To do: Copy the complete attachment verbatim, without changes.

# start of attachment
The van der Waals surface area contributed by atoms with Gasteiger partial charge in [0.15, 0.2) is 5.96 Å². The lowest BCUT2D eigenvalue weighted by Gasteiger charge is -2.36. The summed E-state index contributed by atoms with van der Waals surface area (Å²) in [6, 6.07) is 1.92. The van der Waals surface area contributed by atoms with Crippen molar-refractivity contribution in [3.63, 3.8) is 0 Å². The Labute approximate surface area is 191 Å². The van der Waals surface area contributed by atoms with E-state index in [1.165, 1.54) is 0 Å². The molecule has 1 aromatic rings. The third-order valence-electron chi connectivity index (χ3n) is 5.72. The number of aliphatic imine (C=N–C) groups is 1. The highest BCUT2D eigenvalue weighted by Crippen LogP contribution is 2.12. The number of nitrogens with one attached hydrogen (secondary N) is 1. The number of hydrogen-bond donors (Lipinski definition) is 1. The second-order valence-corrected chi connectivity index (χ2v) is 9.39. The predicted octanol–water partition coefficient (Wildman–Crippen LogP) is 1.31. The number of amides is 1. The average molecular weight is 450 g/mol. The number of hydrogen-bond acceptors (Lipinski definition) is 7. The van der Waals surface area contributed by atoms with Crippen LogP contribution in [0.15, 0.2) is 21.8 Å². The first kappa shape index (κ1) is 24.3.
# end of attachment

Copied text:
The van der Waals surface area contributed by atoms with Gasteiger partial charge in [0.15, 0.2) is 5.96 Å². The lowest BCUT2D eigenvalue weighted by Gasteiger charge is -2.36. The summed E-state index contributed by atoms with van der Waals surface area (Å²) in [6, 6.07) is 1.92. The van der Waals surface area contributed by atoms with Crippen molar-refractivity contribution in [3.63, 3.8) is 0 Å². The Labute approximate surface area is 191 Å². The van der Waals surface area contributed by atoms with E-state index in [1.165, 1.54) is 0 Å². The molecule has 1 aromatic rings. The third-order valence-electron chi connectivity index (χ3n) is 5.72. The number of aliphatic imine (C=N–C) groups is 1. The highest BCUT2D eigenvalue weighted by Crippen LogP contribution is 2.12. The number of nitrogens with one attached hydrogen (secondary N) is 1. The number of hydrogen-bond donors (Lipinski definition) is 1. The second-order valence-corrected chi connectivity index (χ2v) is 9.39. The predicted octanol–water partition coefficient (Wildman–Crippen LogP) is 1.31. The number of amides is 1. The average molecular weight is 450 g/mol. The number of hydrogen-bond acceptors (Lipinski definition) is 7. The van der Waals surface area contributed by atoms with Crippen LogP contribution in [0.15, 0.2) is 21.8 Å². The first kappa shape index (κ1) is 24.3.